< 1.49 3 2 0 0 1

1.5 – 2.49 106 100 3 0 3

2.5 – 3.49 1144 1019 96 5 24

3.5 – 4.49 1815 1439 303 23 50

4.5 > 3667 2893 548 43 183

Table 11: Distribution of Inflection

Like for determiners, we note a striking increase in the use of inflections moving from 106 utterances in the two-word stage to over 1100 utterances when initial multi-word utterances begin. The data suggest that children have moved from a system comprised of a bare VP and has now projected up to the IP level. The most robust inflectional category present in the speech of the children is the aspectual system. The development of tense mood and aspect will be the subject of the following chapter and as such we will not venture into further details here. What we can see however is the gradual development of the clausal structure from a mainly lexical representation to a functional system, where inflection is overtly marked in keeping with the target grammar. The robust production of inflection during this period can be interpreted as a strong indication that IP is largely available as soon as the earliest multiword combination begins. The development of functional categories is therefore tied to a relatively early stage of development.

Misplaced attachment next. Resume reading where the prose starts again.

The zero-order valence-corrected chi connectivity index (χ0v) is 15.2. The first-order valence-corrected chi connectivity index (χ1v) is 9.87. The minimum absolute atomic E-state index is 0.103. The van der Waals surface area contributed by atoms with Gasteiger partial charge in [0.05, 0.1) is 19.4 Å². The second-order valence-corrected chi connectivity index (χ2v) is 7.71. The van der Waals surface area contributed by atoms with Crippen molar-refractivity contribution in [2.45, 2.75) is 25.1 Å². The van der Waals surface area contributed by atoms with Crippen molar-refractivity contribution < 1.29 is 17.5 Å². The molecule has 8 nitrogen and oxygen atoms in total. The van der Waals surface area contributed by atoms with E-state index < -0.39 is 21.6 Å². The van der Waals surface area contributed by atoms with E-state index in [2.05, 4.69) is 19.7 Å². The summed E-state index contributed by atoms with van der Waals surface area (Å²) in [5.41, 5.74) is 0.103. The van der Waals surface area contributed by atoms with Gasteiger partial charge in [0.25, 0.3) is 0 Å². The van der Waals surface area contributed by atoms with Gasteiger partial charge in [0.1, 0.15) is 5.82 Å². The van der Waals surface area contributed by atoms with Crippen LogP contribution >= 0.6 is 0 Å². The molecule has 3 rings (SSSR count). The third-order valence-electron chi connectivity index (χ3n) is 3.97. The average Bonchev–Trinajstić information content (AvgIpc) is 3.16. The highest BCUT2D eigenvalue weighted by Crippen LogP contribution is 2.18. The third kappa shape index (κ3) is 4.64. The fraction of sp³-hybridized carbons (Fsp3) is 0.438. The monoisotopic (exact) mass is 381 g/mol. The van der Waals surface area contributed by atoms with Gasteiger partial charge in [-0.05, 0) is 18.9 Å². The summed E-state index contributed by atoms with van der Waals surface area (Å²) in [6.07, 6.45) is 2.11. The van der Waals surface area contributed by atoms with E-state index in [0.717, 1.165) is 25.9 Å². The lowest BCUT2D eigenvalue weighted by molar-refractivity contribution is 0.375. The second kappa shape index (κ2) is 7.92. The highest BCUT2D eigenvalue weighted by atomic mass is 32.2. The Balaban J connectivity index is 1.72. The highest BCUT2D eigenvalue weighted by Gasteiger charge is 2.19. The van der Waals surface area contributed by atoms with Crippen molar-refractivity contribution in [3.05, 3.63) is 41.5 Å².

With regards to the production of overt complementizers, the data does not lend itself to a comparative analysis of the stage of productive use. We can see however that structures requiring the overt projection of the CP, such as wh-questions, are also very productive at the stage where the first multi-word utterances begins, i.e. MLU 2.5 – 3.49 (recall Figure 1 and Table 2). Wh-questions will be examined in more details in Chapters 7 and 8.


In this chapter clausal structure development and the acquisition of phrases were discussed.

The results so far give initial indications of how the acquisition of syntactic structures of JC takes place. In examining the developmental path of syntax in our corpus of children, there was individual variation in the ages and as such a categorization by word-based MLU enabled a comparative analysis. Based on the data presented, we see that declaratives are the most robust utterance type and nominals are most frequently produced compared to other word classes, in particular during the single word stage. It was proposed however that during the single word stage children do not have syntactic properties (Radford 1990), hence syntactic development can only be effectively analyzed once productive combination of words into larger structural units begins.

Looking at the very first two word combinations, certain parallels are evident in the systems of early syntactic development. First we note the production of mainly bare verbs, unmarked for temporal specificity and mainly bare nouns, unmarked with respect to nominal specificity.